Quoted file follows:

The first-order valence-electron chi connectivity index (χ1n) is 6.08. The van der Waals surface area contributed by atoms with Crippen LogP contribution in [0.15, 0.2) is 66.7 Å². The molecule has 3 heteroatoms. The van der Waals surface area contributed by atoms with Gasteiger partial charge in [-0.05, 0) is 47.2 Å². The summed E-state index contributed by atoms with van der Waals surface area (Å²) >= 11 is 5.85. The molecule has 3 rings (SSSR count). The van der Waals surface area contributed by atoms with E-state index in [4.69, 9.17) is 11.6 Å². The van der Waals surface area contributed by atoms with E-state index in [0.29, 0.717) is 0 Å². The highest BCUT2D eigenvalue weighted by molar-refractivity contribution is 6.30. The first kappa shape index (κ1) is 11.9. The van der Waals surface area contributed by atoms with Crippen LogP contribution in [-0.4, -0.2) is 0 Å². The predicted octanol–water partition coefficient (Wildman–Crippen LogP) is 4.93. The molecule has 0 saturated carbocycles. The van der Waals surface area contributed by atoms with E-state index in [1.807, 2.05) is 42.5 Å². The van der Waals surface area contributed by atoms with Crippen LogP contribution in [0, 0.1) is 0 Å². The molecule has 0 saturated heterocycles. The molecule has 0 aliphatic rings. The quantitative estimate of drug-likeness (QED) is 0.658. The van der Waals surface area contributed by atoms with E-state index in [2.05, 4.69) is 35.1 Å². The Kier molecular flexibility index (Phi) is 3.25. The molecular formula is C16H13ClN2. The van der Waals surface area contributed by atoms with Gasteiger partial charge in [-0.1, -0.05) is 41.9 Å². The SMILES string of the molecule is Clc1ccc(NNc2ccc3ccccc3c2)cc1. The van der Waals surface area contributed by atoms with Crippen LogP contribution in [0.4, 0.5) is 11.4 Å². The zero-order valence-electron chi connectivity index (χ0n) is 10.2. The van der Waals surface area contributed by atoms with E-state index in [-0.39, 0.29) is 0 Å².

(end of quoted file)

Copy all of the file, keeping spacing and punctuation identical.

The first-order valence-electron chi connectivity index (χ1n) is 6.08. The van der Waals surface area contributed by atoms with Crippen LogP contribution in [0.15, 0.2) is 66.7 Å². The molecule has 3 heteroatoms. The van der Waals surface area contributed by atoms with Gasteiger partial charge in [-0.05, 0) is 47.2 Å². The summed E-state index contributed by atoms with van der Waals surface area (Å²) >= 11 is 5.85. The molecule has 3 rings (SSSR count). The van der Waals surface area contributed by atoms with E-state index in [4.69, 9.17) is 11.6 Å². The van der Waals surface area contributed by atoms with E-state index in [0.29, 0.717) is 0 Å². The highest BCUT2D eigenvalue weighted by molar-refractivity contribution is 6.30. The first kappa shape index (κ1) is 11.9. The van der Waals surface area contributed by atoms with Crippen LogP contribution in [-0.4, -0.2) is 0 Å². The predicted octanol–water partition coefficient (Wildman–Crippen LogP) is 4.93. The molecule has 0 saturated carbocycles. The van der Waals surface area contributed by atoms with E-state index in [1.807, 2.05) is 42.5 Å². The van der Waals surface area contributed by atoms with Crippen LogP contribution in [0, 0.1) is 0 Å². The molecule has 0 saturated heterocycles. The molecule has 0 aliphatic rings. The quantitative estimate of drug-likeness (QED) is 0.658. The van der Waals surface area contributed by atoms with E-state index in [2.05, 4.69) is 35.1 Å². The Kier molecular flexibility index (Phi) is 3.25. The molecular formula is C16H13ClN2. The van der Waals surface area contributed by atoms with Gasteiger partial charge in [-0.1, -0.05) is 41.9 Å². The SMILES string of the molecule is Clc1ccc(NNc2ccc3ccccc3c2)cc1. The van der Waals surface area contributed by atoms with Crippen LogP contribution in [0.4, 0.5) is 11.4 Å². The zero-order valence-electron chi connectivity index (χ0n) is 10.2. The van der Waals surface area contributed by atoms with E-state index in [-0.39, 0.29) is 0 Å².